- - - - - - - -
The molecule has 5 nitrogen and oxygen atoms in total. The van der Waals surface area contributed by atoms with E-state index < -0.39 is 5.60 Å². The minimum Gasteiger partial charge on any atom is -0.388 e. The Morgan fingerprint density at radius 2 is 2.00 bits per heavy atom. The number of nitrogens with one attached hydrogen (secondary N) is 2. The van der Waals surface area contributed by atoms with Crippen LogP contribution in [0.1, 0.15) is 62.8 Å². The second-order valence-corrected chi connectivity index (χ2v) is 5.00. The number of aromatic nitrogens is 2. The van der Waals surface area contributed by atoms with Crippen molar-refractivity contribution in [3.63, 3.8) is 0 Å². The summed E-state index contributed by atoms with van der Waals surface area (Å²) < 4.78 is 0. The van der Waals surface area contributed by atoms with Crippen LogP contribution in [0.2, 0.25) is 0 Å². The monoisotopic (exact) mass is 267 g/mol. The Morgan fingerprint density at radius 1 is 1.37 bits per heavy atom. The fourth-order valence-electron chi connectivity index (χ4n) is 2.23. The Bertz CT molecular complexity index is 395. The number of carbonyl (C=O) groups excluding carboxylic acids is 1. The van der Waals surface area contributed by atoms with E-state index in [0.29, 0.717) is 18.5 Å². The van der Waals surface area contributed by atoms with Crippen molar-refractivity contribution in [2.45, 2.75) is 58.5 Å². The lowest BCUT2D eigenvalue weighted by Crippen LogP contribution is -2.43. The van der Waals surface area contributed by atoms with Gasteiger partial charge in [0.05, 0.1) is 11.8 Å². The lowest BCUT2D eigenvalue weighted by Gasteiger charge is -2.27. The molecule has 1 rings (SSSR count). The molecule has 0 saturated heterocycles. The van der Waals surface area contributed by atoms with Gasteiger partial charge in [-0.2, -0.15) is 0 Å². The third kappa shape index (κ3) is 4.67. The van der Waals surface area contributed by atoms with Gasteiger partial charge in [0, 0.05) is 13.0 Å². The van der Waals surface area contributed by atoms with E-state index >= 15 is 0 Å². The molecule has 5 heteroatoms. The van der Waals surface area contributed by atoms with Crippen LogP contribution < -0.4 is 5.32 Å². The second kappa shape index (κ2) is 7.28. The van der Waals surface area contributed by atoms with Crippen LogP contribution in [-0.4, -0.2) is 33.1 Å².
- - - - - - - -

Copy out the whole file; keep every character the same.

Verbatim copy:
The molecule has 5 nitrogen and oxygen atoms in total. The van der Waals surface area contributed by atoms with E-state index < -0.39 is 5.60 Å². The minimum Gasteiger partial charge on any atom is -0.388 e. The Morgan fingerprint density at radius 2 is 2.00 bits per heavy atom. The number of nitrogens with one attached hydrogen (secondary N) is 2. The van der Waals surface area contributed by atoms with Crippen LogP contribution in [0.1, 0.15) is 62.8 Å². The second-order valence-corrected chi connectivity index (χ2v) is 5.00. The number of aromatic nitrogens is 2. The van der Waals surface area contributed by atoms with Crippen molar-refractivity contribution in [3.63, 3.8) is 0 Å². The summed E-state index contributed by atoms with van der Waals surface area (Å²) < 4.78 is 0. The van der Waals surface area contributed by atoms with Crippen LogP contribution in [0.2, 0.25) is 0 Å². The monoisotopic (exact) mass is 267 g/mol. The Morgan fingerprint density at radius 1 is 1.37 bits per heavy atom. The fourth-order valence-electron chi connectivity index (χ4n) is 2.23. The Bertz CT molecular complexity index is 395. The number of carbonyl (C=O) groups excluding carboxylic acids is 1. The van der Waals surface area contributed by atoms with E-state index in [0.29, 0.717) is 18.5 Å². The van der Waals surface area contributed by atoms with Crippen molar-refractivity contribution in [2.45, 2.75) is 58.5 Å². The lowest BCUT2D eigenvalue weighted by Crippen LogP contribution is -2.43. The van der Waals surface area contributed by atoms with Gasteiger partial charge in [0.05, 0.1) is 11.8 Å². The lowest BCUT2D eigenvalue weighted by Gasteiger charge is -2.27. The molecule has 1 rings (SSSR count). The molecule has 0 saturated heterocycles. The van der Waals surface area contributed by atoms with Gasteiger partial charge in [-0.2, -0.15) is 0 Å². The third kappa shape index (κ3) is 4.67. The van der Waals surface area contributed by atoms with Gasteiger partial charge in [0, 0.05) is 13.0 Å². The van der Waals surface area contributed by atoms with E-state index >= 15 is 0 Å². The molecule has 5 heteroatoms. The van der Waals surface area contributed by atoms with Crippen LogP contribution < -0.4 is 5.32 Å². The second kappa shape index (κ2) is 7.28. The van der Waals surface area contributed by atoms with Crippen LogP contribution in [-0.4, -0.2) is 33.1 Å².